We pay tribute to the crew of the Mary Stanford lifeboat and look at the devastating effect the disaster had on the Rye Harbour community

Stanford 2012 1
Stanford 2012 1

IT WAS the tragedy that tore the heart out of the close knit fishing community of Rye Harbour and it’s impact is still felt strongly today.

The old lifeboat house that remains stranded on the shoreline at Rye Harbour is a permanent reminder of the fateful night pf November 15, 1928 when the Mary Stanford Lifeboat capsized in heavy seas with the loss of all 17 crew.

Those lost included fathers and sons, brothers and cousins.

The seventeen men who lost their lives were Herbert Head (47), Coxswain and two sons James (19) and John (17) ; Joseph Stonham (43), 2nd Coxswain; Henry Cutting (39) , Bowman and his two brothers Robert (28) and Albert (26); Charles (28), Robert (23) and Alexander (21) Pope, three brothers; William (27) and Leslie (24) Clark, Brothers; Morris (23) and Arthur (25) Downey, cousins; Albert Smith (44), Walter Igglesden (38) and Charles Southerden (22).

The Lifeboat was launched in a south-west gale with heavy rain squalls and heavy seas to the vessel Alice of Riga.

News was received that the crew of the Alice had been rescued by another vessel and the recall signal was fired three times, but apparently the crew of the Lifeboat had not seen it. As the Lifeboat was coming into harbour she was seen to capsize and the whole of the crew perished.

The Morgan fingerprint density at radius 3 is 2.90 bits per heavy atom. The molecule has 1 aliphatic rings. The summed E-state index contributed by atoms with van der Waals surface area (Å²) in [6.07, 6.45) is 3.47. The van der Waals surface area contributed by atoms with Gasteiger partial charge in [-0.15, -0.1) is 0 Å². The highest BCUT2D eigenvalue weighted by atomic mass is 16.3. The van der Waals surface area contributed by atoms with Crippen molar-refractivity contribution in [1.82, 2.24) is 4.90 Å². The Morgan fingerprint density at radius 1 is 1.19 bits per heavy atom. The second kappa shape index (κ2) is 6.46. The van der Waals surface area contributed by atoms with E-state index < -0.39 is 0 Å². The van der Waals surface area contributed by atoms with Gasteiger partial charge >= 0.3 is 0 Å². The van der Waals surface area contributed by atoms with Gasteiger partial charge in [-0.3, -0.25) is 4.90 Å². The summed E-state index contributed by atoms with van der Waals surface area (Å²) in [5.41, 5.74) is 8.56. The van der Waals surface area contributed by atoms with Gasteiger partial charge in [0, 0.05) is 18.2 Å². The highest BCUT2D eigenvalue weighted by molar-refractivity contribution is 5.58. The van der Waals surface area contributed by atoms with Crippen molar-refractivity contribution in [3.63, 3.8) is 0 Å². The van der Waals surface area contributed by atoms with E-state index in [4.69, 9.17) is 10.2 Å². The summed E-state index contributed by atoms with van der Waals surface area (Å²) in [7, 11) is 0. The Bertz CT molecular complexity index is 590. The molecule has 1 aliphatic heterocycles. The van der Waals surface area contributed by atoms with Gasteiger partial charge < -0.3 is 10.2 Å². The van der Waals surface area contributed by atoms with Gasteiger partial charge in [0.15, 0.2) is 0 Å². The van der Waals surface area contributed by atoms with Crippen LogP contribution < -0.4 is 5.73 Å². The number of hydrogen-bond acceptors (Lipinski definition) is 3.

Eva Southerden, 15 at the time, remembers her father William, returning home that night and breaking down in tears as he told his wife he could not see Charlie.

Speculation was rife as to the cause of the capsize. It was said that the lifejackets were water logged and had drowned the crew due to the weight.

The main point of conversation was what “was the Lifeboat doing in the position where it capsized”. It had no need to be there, it is most unlikely that it was making for Rye Harbour.

The popular view was that either John Head or Henry Cutting, or both, had been washed out of the boat and that the lifeboat was actually looking for them.

Hundreds of mourners from all over the country attended the funeral. Members of the Latvian Government were among the dignitaries present, recognising that the men had lost their lives going to the assistance of a Latvian Vessel.

The lifeboat house was abandoned and a new one constructed. The Mary Stanford remained at Rye Harbour until the Inquiry was over. In January 1929 she was taken to the RNLI depot at Poplar in east London where she was dismantled and broken up.

During her time at Rye Harbour Mary Stanford was launched 63 times, 47 launches were exercises and 16 were shouts. From these 10 lives were saved. On 12 December 1923 a plane ditched in the sea off Fairlight. The Lifeboat towed the plane back to Station, unfortunately the pilot, an American L.B. Sperry, was lost when he had tried to swim ashore before the lifeboat arrived on scene.